- Pour the water into a pot and put the pot onto a stove.
- When the water begins to boil, add the DME mixture.
- Let the solution cook for 15 minutes on medium heat.
- Stir occasionally to ensure there aren’t any clumps.
- Strain the mixture into the jar.
- Place the jar into the bucket.
- Check the temperature of the starter. When it drops below 80℉ (27℃), add the yeast.
- Give it a good shake.
- Let it sit for 24 hours.
- Pour the wash into a bucket.
- Once the solids have settled, siphon the mixture into the fermenter.
- To aerate the mixture, stir well.
- Measure the specific gravity and take a temperature reading.
- Add your yeast starter when the temperature reaches 75-85℉ (23-29℃).
- Place the fermenter in a room with temperatures of 18-25℃ (64-77℉). Attach the airlock.
- When the airlock stops bubbling, the wash is ready to hit the still.
But before that, let’s clarify the wash.
Clarifying is a process that involves removing yeast sediments that might scotch during distillation. You can clarify the wash by siphoning it into a clean bucket.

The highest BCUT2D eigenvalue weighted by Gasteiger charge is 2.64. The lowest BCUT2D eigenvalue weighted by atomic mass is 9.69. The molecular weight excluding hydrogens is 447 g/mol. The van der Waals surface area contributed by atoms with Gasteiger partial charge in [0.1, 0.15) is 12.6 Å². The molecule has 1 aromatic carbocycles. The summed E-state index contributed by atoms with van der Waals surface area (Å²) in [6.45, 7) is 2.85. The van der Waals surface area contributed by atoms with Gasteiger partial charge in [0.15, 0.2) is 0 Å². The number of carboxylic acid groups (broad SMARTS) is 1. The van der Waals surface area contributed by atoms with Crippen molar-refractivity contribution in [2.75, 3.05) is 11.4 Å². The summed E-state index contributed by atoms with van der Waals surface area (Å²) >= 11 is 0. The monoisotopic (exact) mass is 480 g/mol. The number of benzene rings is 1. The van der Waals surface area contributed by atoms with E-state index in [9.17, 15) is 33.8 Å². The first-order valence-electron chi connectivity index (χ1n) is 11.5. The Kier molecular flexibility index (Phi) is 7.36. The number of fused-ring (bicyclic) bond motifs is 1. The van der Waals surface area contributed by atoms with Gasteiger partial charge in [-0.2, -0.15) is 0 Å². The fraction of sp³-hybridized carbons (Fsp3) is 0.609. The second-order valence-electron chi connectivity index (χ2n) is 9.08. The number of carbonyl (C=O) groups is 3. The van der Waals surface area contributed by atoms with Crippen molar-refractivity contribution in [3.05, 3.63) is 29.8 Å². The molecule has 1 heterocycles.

Distilling the corn wash
Distilling your corn wash is a two-part process: performing a stripping and a spirit run.
Here’s how to distill your wash.
For this distillation process, you’ll run your still fast at the highest temperature your still can manage.
Follow the steps below to start.
- Put your wash in the still.
- Turn up the heat on your still to the max.
- Start running cooling water to the condenser before any vapor is produced.
- When the still reaches the highest heat, start collecting your distillate.
- Keep collecting the distillate until the temperature of your still reaches 207°F (97℃).
- Turn off the heat and allow the still to cool completely.
Distilling your whiskey requires careful monitoring from your side. You’ll be making cuts to prevent collecting any harmful chemicals.
Here’s how to perform a spirit run.
- Add your low wines into the still.
- Turn on the heat source.
- Let the vapors start condensing into liquid